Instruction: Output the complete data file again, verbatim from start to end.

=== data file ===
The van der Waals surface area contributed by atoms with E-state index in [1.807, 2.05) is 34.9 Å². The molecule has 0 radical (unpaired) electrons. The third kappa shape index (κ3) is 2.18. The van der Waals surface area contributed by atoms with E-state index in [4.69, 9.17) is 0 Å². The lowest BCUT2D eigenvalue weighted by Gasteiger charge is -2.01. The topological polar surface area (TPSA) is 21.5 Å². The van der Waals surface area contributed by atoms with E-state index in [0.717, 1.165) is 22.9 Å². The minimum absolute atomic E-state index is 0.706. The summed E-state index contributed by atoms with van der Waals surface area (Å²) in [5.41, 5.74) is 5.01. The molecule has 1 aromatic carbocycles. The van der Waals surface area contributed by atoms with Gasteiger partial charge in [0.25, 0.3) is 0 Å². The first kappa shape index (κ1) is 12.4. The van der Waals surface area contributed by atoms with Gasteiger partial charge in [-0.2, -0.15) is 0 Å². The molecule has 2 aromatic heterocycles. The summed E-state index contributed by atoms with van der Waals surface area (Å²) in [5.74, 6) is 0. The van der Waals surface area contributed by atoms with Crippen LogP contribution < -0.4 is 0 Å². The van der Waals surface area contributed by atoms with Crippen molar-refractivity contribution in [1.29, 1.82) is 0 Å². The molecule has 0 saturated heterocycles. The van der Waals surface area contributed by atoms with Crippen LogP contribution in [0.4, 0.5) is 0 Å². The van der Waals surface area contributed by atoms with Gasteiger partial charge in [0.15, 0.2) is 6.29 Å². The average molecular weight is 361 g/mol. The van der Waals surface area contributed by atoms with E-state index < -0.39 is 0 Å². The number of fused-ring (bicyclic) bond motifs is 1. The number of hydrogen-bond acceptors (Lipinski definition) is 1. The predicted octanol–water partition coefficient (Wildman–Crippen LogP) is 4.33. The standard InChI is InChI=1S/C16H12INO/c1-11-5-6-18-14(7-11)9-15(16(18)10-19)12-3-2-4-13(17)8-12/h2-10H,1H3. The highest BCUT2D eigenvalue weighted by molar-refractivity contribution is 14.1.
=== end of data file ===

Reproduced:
The van der Waals surface area contributed by atoms with E-state index in [1.807, 2.05) is 34.9 Å². The molecule has 0 radical (unpaired) electrons. The third kappa shape index (κ3) is 2.18. The van der Waals surface area contributed by atoms with E-state index in [4.69, 9.17) is 0 Å². The lowest BCUT2D eigenvalue weighted by Gasteiger charge is -2.01. The topological polar surface area (TPSA) is 21.5 Å². The van der Waals surface area contributed by atoms with E-state index in [0.717, 1.165) is 22.9 Å². The minimum absolute atomic E-state index is 0.706. The summed E-state index contributed by atoms with van der Waals surface area (Å²) in [5.41, 5.74) is 5.01. The molecule has 1 aromatic carbocycles. The van der Waals surface area contributed by atoms with Gasteiger partial charge in [0.25, 0.3) is 0 Å². The first kappa shape index (κ1) is 12.4. The van der Waals surface area contributed by atoms with Gasteiger partial charge in [-0.2, -0.15) is 0 Å². The molecule has 2 aromatic heterocycles. The summed E-state index contributed by atoms with van der Waals surface area (Å²) in [5.74, 6) is 0. The van der Waals surface area contributed by atoms with Crippen LogP contribution < -0.4 is 0 Å². The van der Waals surface area contributed by atoms with Crippen molar-refractivity contribution in [1.29, 1.82) is 0 Å². The molecule has 0 saturated heterocycles. The van der Waals surface area contributed by atoms with Crippen LogP contribution in [0.4, 0.5) is 0 Å². The van der Waals surface area contributed by atoms with Gasteiger partial charge in [0.15, 0.2) is 6.29 Å². The average molecular weight is 361 g/mol. The van der Waals surface area contributed by atoms with E-state index < -0.39 is 0 Å². The number of fused-ring (bicyclic) bond motifs is 1. The number of hydrogen-bond acceptors (Lipinski definition) is 1. The predicted octanol–water partition coefficient (Wildman–Crippen LogP) is 4.33. The standard InChI is InChI=1S/C16H12INO/c1-11-5-6-18-14(7-11)9-15(16(18)10-19)12-3-2-4-13(17)8-12/h2-10H,1H3. The highest BCUT2D eigenvalue weighted by molar-refractivity contribution is 14.1.